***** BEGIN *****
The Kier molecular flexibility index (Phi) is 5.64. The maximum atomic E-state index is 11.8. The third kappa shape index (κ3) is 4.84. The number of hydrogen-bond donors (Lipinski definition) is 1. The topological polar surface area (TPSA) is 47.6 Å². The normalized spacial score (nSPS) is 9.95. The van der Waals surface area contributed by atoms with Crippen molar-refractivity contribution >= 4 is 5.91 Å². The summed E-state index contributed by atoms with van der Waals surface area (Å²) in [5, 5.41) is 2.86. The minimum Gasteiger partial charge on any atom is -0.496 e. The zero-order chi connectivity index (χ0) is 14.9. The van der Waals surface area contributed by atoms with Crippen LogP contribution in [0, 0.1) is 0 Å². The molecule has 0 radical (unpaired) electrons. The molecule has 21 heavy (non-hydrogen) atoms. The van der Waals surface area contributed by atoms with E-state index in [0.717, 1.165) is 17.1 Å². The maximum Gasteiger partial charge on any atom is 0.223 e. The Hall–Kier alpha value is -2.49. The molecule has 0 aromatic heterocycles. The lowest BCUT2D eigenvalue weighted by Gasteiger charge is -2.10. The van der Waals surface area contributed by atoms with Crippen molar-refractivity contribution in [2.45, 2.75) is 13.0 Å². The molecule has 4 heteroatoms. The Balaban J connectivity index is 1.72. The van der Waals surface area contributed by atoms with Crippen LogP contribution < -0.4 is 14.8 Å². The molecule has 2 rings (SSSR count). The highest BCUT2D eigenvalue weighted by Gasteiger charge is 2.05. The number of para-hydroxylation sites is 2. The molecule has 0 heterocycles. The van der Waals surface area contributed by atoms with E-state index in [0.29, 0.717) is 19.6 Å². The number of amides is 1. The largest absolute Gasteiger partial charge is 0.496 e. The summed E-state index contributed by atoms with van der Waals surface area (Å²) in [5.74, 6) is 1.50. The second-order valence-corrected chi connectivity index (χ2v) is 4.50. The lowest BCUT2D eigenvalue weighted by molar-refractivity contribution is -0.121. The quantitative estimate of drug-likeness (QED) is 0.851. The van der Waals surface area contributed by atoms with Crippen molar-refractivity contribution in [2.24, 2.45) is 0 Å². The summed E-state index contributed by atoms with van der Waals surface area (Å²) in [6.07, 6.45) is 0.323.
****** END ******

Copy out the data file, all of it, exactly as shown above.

The Kier molecular flexibility index (Phi) is 5.64. The maximum atomic E-state index is 11.8. The third kappa shape index (κ3) is 4.84. The number of hydrogen-bond donors (Lipinski definition) is 1. The topological polar surface area (TPSA) is 47.6 Å². The normalized spacial score (nSPS) is 9.95. The van der Waals surface area contributed by atoms with Crippen molar-refractivity contribution >= 4 is 5.91 Å². The summed E-state index contributed by atoms with van der Waals surface area (Å²) in [5, 5.41) is 2.86. The minimum Gasteiger partial charge on any atom is -0.496 e. The zero-order chi connectivity index (χ0) is 14.9. The van der Waals surface area contributed by atoms with Crippen LogP contribution in [0, 0.1) is 0 Å². The molecule has 0 radical (unpaired) electrons. The molecule has 21 heavy (non-hydrogen) atoms. The van der Waals surface area contributed by atoms with E-state index in [0.717, 1.165) is 17.1 Å². The maximum Gasteiger partial charge on any atom is 0.223 e. The Hall–Kier alpha value is -2.49. The molecule has 0 aromatic heterocycles. The lowest BCUT2D eigenvalue weighted by Gasteiger charge is -2.10. The van der Waals surface area contributed by atoms with Crippen molar-refractivity contribution in [2.45, 2.75) is 13.0 Å². The molecule has 4 heteroatoms. The Balaban J connectivity index is 1.72. The van der Waals surface area contributed by atoms with Crippen LogP contribution < -0.4 is 14.8 Å². The molecule has 2 rings (SSSR count). The highest BCUT2D eigenvalue weighted by Gasteiger charge is 2.05. The number of para-hydroxylation sites is 2. The molecule has 0 heterocycles. The van der Waals surface area contributed by atoms with E-state index in [0.29, 0.717) is 19.6 Å². The number of amides is 1. The largest absolute Gasteiger partial charge is 0.496 e. The summed E-state index contributed by atoms with van der Waals surface area (Å²) in [5.74, 6) is 1.50. The second-order valence-corrected chi connectivity index (χ2v) is 4.50. The lowest BCUT2D eigenvalue weighted by molar-refractivity contribution is -0.121. The quantitative estimate of drug-likeness (QED) is 0.851. The van der Waals surface area contributed by atoms with Crippen molar-refractivity contribution in [2.24, 2.45) is 0 Å². The summed E-state index contributed by atoms with van der Waals surface area (Å²) in [6.07, 6.45) is 0.323.